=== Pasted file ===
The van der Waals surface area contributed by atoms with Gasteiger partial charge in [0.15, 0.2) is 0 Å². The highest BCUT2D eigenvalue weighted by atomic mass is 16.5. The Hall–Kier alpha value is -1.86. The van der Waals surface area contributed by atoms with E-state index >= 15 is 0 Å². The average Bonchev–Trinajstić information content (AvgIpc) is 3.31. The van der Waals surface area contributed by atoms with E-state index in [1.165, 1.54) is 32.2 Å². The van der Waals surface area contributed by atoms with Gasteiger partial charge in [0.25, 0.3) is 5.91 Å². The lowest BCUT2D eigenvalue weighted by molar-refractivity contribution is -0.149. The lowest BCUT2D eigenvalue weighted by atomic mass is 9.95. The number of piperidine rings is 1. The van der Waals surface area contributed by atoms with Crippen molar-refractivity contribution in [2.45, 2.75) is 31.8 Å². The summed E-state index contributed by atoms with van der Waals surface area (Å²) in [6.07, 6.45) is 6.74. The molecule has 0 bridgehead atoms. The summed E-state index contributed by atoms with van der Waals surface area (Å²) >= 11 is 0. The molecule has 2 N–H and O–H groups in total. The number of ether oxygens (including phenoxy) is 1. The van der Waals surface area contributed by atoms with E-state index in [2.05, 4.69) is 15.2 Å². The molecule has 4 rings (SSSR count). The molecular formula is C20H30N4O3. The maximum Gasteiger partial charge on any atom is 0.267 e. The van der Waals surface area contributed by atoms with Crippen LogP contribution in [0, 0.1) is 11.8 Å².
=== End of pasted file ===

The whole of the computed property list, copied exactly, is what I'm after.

The van der Waals surface area contributed by atoms with Gasteiger partial charge in [0.15, 0.2) is 0 Å². The highest BCUT2D eigenvalue weighted by atomic mass is 16.5. The Hall–Kier alpha value is -1.86. The van der Waals surface area contributed by atoms with E-state index >= 15 is 0 Å². The average Bonchev–Trinajstić information content (AvgIpc) is 3.31. The van der Waals surface area contributed by atoms with E-state index in [1.165, 1.54) is 32.2 Å². The van der Waals surface area contributed by atoms with Gasteiger partial charge in [0.25, 0.3) is 5.91 Å². The lowest BCUT2D eigenvalue weighted by molar-refractivity contribution is -0.149. The lowest BCUT2D eigenvalue weighted by atomic mass is 9.95. The number of piperidine rings is 1. The van der Waals surface area contributed by atoms with Crippen molar-refractivity contribution in [2.45, 2.75) is 31.8 Å². The summed E-state index contributed by atoms with van der Waals surface area (Å²) in [6.07, 6.45) is 6.74. The molecule has 0 bridgehead atoms. The summed E-state index contributed by atoms with van der Waals surface area (Å²) >= 11 is 0. The molecule has 2 N–H and O–H groups in total. The number of ether oxygens (including phenoxy) is 1. The van der Waals surface area contributed by atoms with E-state index in [2.05, 4.69) is 15.2 Å². The molecule has 4 rings (SSSR count). The molecular formula is C20H30N4O3. The maximum Gasteiger partial charge on any atom is 0.267 e. The van der Waals surface area contributed by atoms with Crippen LogP contribution in [0, 0.1) is 11.8 Å².